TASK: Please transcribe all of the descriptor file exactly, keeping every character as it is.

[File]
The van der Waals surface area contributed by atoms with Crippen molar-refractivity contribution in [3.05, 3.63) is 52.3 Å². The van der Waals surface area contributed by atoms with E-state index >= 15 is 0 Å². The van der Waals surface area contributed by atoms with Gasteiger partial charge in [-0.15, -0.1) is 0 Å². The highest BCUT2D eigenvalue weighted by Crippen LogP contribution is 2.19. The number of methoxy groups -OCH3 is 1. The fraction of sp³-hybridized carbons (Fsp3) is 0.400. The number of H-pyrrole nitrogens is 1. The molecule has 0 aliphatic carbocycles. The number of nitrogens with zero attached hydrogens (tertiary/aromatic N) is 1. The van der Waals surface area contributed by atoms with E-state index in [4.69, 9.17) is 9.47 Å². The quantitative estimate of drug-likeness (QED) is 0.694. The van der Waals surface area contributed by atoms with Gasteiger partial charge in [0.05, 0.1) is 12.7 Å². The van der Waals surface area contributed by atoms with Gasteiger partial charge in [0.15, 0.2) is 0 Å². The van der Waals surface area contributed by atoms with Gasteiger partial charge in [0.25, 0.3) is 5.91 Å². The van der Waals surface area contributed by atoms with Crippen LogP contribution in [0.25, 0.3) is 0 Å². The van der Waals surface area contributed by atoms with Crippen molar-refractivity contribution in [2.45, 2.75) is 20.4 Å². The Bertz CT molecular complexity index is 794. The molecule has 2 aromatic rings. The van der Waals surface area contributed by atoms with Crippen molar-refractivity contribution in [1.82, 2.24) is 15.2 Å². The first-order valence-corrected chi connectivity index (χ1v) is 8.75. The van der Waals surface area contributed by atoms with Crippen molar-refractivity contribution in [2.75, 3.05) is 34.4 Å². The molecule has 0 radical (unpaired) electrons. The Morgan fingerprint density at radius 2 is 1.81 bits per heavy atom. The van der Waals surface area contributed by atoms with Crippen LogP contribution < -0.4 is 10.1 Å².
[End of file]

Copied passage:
The van der Waals surface area contributed by atoms with Crippen molar-refractivity contribution in [3.05, 3.63) is 52.3 Å². The van der Waals surface area contributed by atoms with E-state index >= 15 is 0 Å². The van der Waals surface area contributed by atoms with Gasteiger partial charge in [-0.15, -0.1) is 0 Å². The highest BCUT2D eigenvalue weighted by Crippen LogP contribution is 2.19. The number of methoxy groups -OCH3 is 1. The fraction of sp³-hybridized carbons (Fsp3) is 0.400. The number of H-pyrrole nitrogens is 1. The molecule has 0 aliphatic carbocycles. The number of nitrogens with zero attached hydrogens (tertiary/aromatic N) is 1. The van der Waals surface area contributed by atoms with E-state index in [4.69, 9.17) is 9.47 Å². The quantitative estimate of drug-likeness (QED) is 0.694. The van der Waals surface area contributed by atoms with Gasteiger partial charge in [0.05, 0.1) is 12.7 Å². The van der Waals surface area contributed by atoms with Gasteiger partial charge in [0.15, 0.2) is 0 Å². The van der Waals surface area contributed by atoms with Gasteiger partial charge in [0.25, 0.3) is 5.91 Å². The van der Waals surface area contributed by atoms with Crippen LogP contribution in [0.25, 0.3) is 0 Å². The van der Waals surface area contributed by atoms with Crippen molar-refractivity contribution in [2.45, 2.75) is 20.4 Å². The Bertz CT molecular complexity index is 794. The molecule has 2 aromatic rings. The van der Waals surface area contributed by atoms with Crippen molar-refractivity contribution in [1.82, 2.24) is 15.2 Å². The first-order valence-corrected chi connectivity index (χ1v) is 8.75. The van der Waals surface area contributed by atoms with Crippen molar-refractivity contribution in [2.75, 3.05) is 34.4 Å². The molecule has 0 radical (unpaired) electrons. The Morgan fingerprint density at radius 2 is 1.81 bits per heavy atom. The van der Waals surface area contributed by atoms with Crippen LogP contribution < -0.4 is 10.1 Å².